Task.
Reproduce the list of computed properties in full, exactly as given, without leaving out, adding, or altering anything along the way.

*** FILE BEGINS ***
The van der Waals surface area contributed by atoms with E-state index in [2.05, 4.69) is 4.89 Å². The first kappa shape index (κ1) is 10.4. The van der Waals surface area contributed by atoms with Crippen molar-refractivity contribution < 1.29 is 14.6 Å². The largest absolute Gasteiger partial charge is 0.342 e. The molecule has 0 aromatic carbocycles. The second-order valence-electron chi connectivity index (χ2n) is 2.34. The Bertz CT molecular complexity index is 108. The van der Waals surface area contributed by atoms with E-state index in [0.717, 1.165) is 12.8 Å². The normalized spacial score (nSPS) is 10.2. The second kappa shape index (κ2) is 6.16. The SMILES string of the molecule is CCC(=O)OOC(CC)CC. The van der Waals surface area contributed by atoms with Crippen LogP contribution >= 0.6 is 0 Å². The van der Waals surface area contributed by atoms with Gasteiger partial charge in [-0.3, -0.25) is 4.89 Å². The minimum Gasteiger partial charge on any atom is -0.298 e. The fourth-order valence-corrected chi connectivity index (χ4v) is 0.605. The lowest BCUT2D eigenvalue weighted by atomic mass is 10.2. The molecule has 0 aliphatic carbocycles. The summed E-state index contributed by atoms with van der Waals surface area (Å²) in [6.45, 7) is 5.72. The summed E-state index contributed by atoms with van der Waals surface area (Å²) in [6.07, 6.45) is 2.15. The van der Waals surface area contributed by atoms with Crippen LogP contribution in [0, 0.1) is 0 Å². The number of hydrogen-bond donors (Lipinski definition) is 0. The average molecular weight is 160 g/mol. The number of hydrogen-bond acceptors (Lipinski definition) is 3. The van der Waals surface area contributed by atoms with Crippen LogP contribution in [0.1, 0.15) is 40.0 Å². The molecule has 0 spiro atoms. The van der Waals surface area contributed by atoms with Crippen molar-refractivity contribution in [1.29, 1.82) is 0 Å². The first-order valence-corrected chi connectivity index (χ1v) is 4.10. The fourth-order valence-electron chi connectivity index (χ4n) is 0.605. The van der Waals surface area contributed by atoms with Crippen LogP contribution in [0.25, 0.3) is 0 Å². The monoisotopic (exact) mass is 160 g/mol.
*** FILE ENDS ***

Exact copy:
The van der Waals surface area contributed by atoms with E-state index in [2.05, 4.69) is 4.89 Å². The first kappa shape index (κ1) is 10.4. The van der Waals surface area contributed by atoms with Crippen molar-refractivity contribution < 1.29 is 14.6 Å². The largest absolute Gasteiger partial charge is 0.342 e. The molecule has 0 aromatic carbocycles. The second-order valence-electron chi connectivity index (χ2n) is 2.34. The Bertz CT molecular complexity index is 108. The van der Waals surface area contributed by atoms with E-state index in [0.717, 1.165) is 12.8 Å². The normalized spacial score (nSPS) is 10.2. The second kappa shape index (κ2) is 6.16. The SMILES string of the molecule is CCC(=O)OOC(CC)CC. The van der Waals surface area contributed by atoms with Crippen LogP contribution >= 0.6 is 0 Å². The van der Waals surface area contributed by atoms with Gasteiger partial charge in [-0.3, -0.25) is 4.89 Å². The minimum Gasteiger partial charge on any atom is -0.298 e. The fourth-order valence-corrected chi connectivity index (χ4v) is 0.605. The lowest BCUT2D eigenvalue weighted by atomic mass is 10.2. The molecule has 0 aliphatic carbocycles. The summed E-state index contributed by atoms with van der Waals surface area (Å²) in [6.45, 7) is 5.72. The summed E-state index contributed by atoms with van der Waals surface area (Å²) in [6.07, 6.45) is 2.15. The van der Waals surface area contributed by atoms with Crippen LogP contribution in [0, 0.1) is 0 Å². The number of hydrogen-bond donors (Lipinski definition) is 0. The average molecular weight is 160 g/mol. The number of hydrogen-bond acceptors (Lipinski definition) is 3. The van der Waals surface area contributed by atoms with Crippen LogP contribution in [0.1, 0.15) is 40.0 Å². The molecule has 0 spiro atoms. The van der Waals surface area contributed by atoms with Crippen molar-refractivity contribution in [1.29, 1.82) is 0 Å². The first-order valence-corrected chi connectivity index (χ1v) is 4.10. The fourth-order valence-electron chi connectivity index (χ4n) is 0.605. The van der Waals surface area contributed by atoms with Crippen LogP contribution in [0.25, 0.3) is 0 Å². The monoisotopic (exact) mass is 160 g/mol.